She began shooting in fall 2018 with Espitia and Vázquez playing the couple, who meet at a club in an empty mansion. Iván is working in a restaurant and has a child; he’s separated from the boy’s mother, and keeps secret his sexuality. Gerardo teaches, and he hails from a ranching family.

Younger actors play them as children in flashbacks to formative moments. That includes a harrowing sequence in which Gerardo’s father drives his young son to a field at night and interrogates him about being gay.

“That scene touched me perfectly,” Zabaleta recalled of the traumatic event. “I love my dad. I left behind that moment because it was part of his culture — the machismo in Mexico — not because he was a bad person.”

Espitia and Vàzquez were directed to develop their characters independently, not to observe and impersonate Iván and Gerardo. Beyond a brief initial phone call, the actors did not meet the couple until a gathering during the New York shoot.

All of which seems possible only through deep trust between Ewing and her two friends. The three trace their friendship about 15 years back to a chance meeting at a wine bar (Xicala, now defunct) where salsa dancing sealed the deal. Since then, Ewing has been to family weddings of theirs, and has helped bring cash to their relatives. The couple flew to Sundance to support “Detropia” — the same trip where they confided in Ewing about their immigration status.

The closeness meant that Ewing could pick up the phone and simply ask Iván and Gerardo for details if she was in a bind. (“What were people wearing? What kind of music did they play? What kind of stuff did they say?” Ewing remembered asking.) One entire scene — Iván obtaining the recipe for chiles en nogada from nuns — was added late in production thanks to one of these conversations.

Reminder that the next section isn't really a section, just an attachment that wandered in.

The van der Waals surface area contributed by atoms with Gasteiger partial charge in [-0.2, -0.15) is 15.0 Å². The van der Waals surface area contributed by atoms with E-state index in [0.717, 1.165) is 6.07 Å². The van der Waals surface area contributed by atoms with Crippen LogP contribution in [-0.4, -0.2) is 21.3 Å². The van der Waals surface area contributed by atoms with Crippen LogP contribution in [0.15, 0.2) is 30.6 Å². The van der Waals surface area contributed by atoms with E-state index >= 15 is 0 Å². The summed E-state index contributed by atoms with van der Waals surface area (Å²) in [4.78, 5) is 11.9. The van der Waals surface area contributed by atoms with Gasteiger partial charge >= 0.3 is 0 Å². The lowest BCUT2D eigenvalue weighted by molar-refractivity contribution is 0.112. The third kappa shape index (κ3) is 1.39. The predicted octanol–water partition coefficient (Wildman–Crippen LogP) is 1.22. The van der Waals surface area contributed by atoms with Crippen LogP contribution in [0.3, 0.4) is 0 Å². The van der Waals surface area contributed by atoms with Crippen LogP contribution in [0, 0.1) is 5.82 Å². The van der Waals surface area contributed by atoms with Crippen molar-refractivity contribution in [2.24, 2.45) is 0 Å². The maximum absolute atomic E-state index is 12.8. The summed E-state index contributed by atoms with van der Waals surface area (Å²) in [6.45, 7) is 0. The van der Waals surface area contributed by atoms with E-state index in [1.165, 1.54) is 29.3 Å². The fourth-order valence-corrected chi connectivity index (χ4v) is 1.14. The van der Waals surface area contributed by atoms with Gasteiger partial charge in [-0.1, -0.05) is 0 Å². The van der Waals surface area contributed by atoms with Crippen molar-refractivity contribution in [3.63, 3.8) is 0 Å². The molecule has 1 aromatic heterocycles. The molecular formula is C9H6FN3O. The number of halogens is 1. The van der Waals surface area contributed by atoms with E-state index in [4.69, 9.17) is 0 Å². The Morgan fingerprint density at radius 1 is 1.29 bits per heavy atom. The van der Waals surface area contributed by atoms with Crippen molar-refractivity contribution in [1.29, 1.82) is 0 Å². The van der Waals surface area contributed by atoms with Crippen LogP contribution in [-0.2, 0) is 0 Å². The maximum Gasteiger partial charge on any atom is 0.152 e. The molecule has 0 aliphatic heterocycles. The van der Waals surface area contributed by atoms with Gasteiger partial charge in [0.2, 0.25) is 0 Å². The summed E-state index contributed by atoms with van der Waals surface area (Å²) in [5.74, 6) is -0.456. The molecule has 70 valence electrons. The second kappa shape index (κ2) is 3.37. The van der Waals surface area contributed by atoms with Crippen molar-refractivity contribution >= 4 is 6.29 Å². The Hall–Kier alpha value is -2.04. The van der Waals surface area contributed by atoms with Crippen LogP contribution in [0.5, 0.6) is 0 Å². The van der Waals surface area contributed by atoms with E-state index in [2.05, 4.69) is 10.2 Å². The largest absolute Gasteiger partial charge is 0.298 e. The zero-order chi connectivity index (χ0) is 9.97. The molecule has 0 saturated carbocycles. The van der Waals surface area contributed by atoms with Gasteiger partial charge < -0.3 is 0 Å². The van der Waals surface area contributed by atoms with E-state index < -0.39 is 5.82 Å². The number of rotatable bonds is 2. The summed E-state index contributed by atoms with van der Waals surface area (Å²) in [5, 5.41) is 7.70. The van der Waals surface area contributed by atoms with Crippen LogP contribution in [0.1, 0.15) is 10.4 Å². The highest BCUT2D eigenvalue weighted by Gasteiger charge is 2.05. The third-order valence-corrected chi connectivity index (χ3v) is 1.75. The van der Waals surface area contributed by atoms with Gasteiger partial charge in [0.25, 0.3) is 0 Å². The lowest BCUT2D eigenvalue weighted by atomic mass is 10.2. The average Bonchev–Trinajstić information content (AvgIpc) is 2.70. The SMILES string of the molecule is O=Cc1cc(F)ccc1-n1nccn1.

Iván and Gerardo stayed out of the nitty-gritty of filmmaking — casting, screenwriting, et cetera — and said they left final decisions to her.

As for the risk of broadcasting their undocumented status in a movie, they overcame initial reservations.

“It’s not easy to show your life as undocumented people,” Zabaleta said. “But we are ready, and already we took the position a long time ago to do this with our names and with our faces, because it is time.”

The production required Ewing to adapt to directing a larger crew than when filming documentaries. She also developed a trick of not officially saying “cut” when shooting, to help preserve a scene’s mood and avoid the usual all-hands-on-deck rush at the end of a take.

At its Sundance premiere in 2020, “I Carry You With Me” won the Innovator and Audience Awards in the NEXT section, and with its theatrical release received largely favorable reviews.

Over Zoom, Garcia and Zabaleta seemed moved by audience responses (including a crucial hometown debut at the Tribeca Film Festival). But there was one question that only they could answer: Were there any scenes in the movie that they remembered differently?

One example leapt out: when Gerardo finally arrives in New York, where Iván has been living and toiling alone.

In the movie, the reunion takes place on Iván’s doorstep. In real life, the setting was 42nd Street at Port Authority.

“He came to 42nd Street to pick me up,” Zabaleta said with a chuckle. And then, slowly, as if replaying the memory in his head: “Sometimes the reality is better than the fiction.”